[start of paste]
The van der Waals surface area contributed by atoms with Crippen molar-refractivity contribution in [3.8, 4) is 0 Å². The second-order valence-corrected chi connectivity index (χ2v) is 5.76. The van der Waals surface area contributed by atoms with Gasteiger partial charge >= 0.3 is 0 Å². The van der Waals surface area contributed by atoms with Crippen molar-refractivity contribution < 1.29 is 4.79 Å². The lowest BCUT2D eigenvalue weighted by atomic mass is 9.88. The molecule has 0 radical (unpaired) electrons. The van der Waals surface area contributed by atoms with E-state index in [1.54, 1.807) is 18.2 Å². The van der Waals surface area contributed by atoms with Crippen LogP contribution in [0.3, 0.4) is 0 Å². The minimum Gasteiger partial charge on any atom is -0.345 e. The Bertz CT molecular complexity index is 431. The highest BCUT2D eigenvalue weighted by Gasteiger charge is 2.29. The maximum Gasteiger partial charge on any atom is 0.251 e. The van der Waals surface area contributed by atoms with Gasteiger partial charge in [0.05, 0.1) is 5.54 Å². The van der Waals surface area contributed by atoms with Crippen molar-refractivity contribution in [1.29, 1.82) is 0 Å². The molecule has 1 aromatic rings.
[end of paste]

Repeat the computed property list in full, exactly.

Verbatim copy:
The van der Waals surface area contributed by atoms with Crippen molar-refractivity contribution in [3.8, 4) is 0 Å². The second-order valence-corrected chi connectivity index (χ2v) is 5.76. The van der Waals surface area contributed by atoms with Gasteiger partial charge >= 0.3 is 0 Å². The van der Waals surface area contributed by atoms with Crippen molar-refractivity contribution < 1.29 is 4.79 Å². The lowest BCUT2D eigenvalue weighted by atomic mass is 9.88. The molecule has 0 radical (unpaired) electrons. The van der Waals surface area contributed by atoms with E-state index in [1.54, 1.807) is 18.2 Å². The van der Waals surface area contributed by atoms with Crippen LogP contribution in [0.3, 0.4) is 0 Å². The minimum Gasteiger partial charge on any atom is -0.345 e. The Bertz CT molecular complexity index is 431. The highest BCUT2D eigenvalue weighted by Gasteiger charge is 2.29. The maximum Gasteiger partial charge on any atom is 0.251 e. The van der Waals surface area contributed by atoms with Gasteiger partial charge in [0.05, 0.1) is 5.54 Å². The van der Waals surface area contributed by atoms with Crippen molar-refractivity contribution in [1.29, 1.82) is 0 Å². The molecule has 1 aromatic rings.